LANSING, Mich. (MIRS News) – A Rep. Matt Koleszar (D-Plymouth) bill eliminating the A through F grading system for school quality was centerstage Tuesday at the House Education Committee, where Department of Education officials said the letter grades are partially duplicative of a federal system, but don’t hold up to federal standards.
The A through F ranking system was originally adopted during lame duck 2018 on a Republican party-line vote, 56-53, and criticism at the time from Democrats was that the model created a negative stigma for poor-performing schools.
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The system has since run for four cycles, with partial results in 2019-20 and 2020-21 due to the pandemic, but Department of Education critics now say the letter grade rankings are duplicative of the School Index System for Accountability, a federal standard created through the Every Student Success Act (ESSA).
Sue Carnell, chief deputy superintendent of the state Department of Education (MDE), said though the letter grading system was intended as a replacement for the federally implemented version, it was legislated without a review of alignment to federal ESSA requirements.
The state system ranks schools based on eight categories: student proficiency, student growth, graduation rates, English learner progress, performance among peers, student subgroup performance, on-track attendance and assessments.
Scores between A and F are released on Sept. 1 of each year, and accountability measures are then implemented for the bottom 5% of ranked schools.
Carnell said the federal system uses those components, including student growth, student proficiency, graduation rates, English learner progress and participation, but also takes into account subcategories in chronic absenteeism, access to arts and physical education, advanced coursework, post-secondary enrollment and access to a library or librarian.
Carnell testified with the MDE office of Educational Assessment and Accountability’s Assistant Director Chris Janzer. The pair shared a list of additional differences between the two systems that included exemptions and designations.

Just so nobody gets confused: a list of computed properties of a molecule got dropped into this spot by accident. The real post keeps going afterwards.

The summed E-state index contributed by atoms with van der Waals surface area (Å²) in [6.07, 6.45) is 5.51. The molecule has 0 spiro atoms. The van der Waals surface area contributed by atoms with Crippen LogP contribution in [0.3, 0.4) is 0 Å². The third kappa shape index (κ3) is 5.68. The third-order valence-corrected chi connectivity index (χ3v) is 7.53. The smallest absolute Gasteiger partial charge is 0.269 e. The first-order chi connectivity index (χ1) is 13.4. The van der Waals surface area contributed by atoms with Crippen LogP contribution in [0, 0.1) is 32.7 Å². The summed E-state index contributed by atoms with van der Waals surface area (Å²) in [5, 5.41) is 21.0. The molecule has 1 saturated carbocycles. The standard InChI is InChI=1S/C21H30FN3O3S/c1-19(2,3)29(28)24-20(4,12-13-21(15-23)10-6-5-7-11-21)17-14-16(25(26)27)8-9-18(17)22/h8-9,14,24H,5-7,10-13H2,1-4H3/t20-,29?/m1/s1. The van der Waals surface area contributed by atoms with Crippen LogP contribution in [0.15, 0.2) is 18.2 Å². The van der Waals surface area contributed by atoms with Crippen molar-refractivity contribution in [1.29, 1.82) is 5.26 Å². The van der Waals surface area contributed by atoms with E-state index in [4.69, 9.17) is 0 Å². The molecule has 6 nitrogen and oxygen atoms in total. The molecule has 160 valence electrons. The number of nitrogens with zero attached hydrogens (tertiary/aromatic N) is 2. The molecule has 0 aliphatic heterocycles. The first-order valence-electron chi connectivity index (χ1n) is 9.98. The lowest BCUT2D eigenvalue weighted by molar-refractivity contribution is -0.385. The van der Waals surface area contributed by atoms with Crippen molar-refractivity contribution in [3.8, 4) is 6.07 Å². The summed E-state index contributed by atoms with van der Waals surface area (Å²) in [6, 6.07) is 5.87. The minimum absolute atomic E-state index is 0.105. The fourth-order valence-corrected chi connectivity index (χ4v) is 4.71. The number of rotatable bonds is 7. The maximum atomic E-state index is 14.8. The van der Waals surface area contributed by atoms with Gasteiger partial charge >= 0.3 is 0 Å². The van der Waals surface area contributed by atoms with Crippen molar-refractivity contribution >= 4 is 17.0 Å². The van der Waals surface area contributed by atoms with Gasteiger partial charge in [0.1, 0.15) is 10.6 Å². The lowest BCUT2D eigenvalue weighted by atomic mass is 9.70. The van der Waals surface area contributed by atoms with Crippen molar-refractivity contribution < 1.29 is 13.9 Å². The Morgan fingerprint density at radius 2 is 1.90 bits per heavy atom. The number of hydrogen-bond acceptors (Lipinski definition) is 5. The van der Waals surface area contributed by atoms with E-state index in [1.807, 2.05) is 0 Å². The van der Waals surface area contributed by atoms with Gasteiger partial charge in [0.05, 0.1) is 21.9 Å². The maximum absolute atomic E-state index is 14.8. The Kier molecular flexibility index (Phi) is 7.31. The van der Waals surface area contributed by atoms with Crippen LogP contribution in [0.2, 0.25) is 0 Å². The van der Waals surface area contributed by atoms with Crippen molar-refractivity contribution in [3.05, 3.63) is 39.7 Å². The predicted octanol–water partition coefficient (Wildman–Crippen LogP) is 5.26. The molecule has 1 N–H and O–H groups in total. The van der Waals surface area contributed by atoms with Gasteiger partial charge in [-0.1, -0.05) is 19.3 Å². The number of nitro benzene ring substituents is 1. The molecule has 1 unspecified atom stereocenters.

Under the letter grade system, certain schools are exempt from being labelled and ranked, including strict discipline academies and schools that serve specialized student populations, called Alternative Education Campuses. Approximately 300 schools in Michigan, or around 10% of schools, are listed as AECs.
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The A through F model also exempts students with disabilities from testing requirements, which Carnell said is a violation of federal law.
ESSA, however, requires all public schools to be included in the system, though the federal requirement allows English learner students in their first year of U.S. public school to skip a state ELA assessment.
According to MDE data, federal rankings through ESSA identified 218 schools that were not also identified through the A through F system.
As a result, Koleszar said he introduced HB 4166 to repeal the letter grade ranking system and stick with the federally established model, which he said will help eliminate confusion for parents trying to evaluate a potential school.
“When there are two systems,” he said, “the one that does not meet federal standards is the one that should be repealed.”
In addition to removing the letter ranking system, Koleszar’s bill would remove requirements that districts and charter school authorizers not reopen a school at the same location as a school previously designated as low-performing without making changes to leadership or performance.
During testimony, concern arose from the Michigan Association of Public School Academies and Dan Quisenberry that the system shouldn’t be slashed without having a state-codified replacement, and that eliminating the current system now could lead to more confusion later.
Though the Association took a neutral position on the bill, Quisenberry said it’s necessary to work through all the complicated moving parts of the current system to create a system that’s clear for parents.
Koleszar said that having two systems giving contradictory information is “inherently even more confusing.”
The bill was opposed through testimony by Lindsay Case Palsrok with the Business Leaders of Michigan, Nate Henschel with the Grand Rapids Chamber and Brad William with the Detroit Regional Chamber.
In a press release sent out following testimony, Great Lakes Education Project Executive Director Beth DeShone said repealing the legislation is a move against transparency and could be a way to hide school performance reports from Michigan parents.
“Let’s be very clear about this. HB 4166 is anti-transparency legislation,” she said. “It’s a push to sweep learning loss under the rug, and kids along with it.
DeShone said the bill would kill transparency requirements designed to inform parents and policymakers, disproportionately punishing students in schools that struggle the most.
The bill was supported with testimony from Matthew Schueller of the Michigan Association of Superintendents and Administrators, Lou Steigerwald, representing the Superintendent at Norway-Vulcan Area Schools, along with cards in support from the Department of Education, Detroit Public Schools Community District, Macomb ISD, the Education Advocates of West Michigan, the Michigan Association of Secondary School Principals, the Michigan Alliance for Student Opportunity, the Wayne Regional Educational Service Agency, Oakland Schools and the Michigan Education Association.
The bill awaits further action in the House Education Committee.
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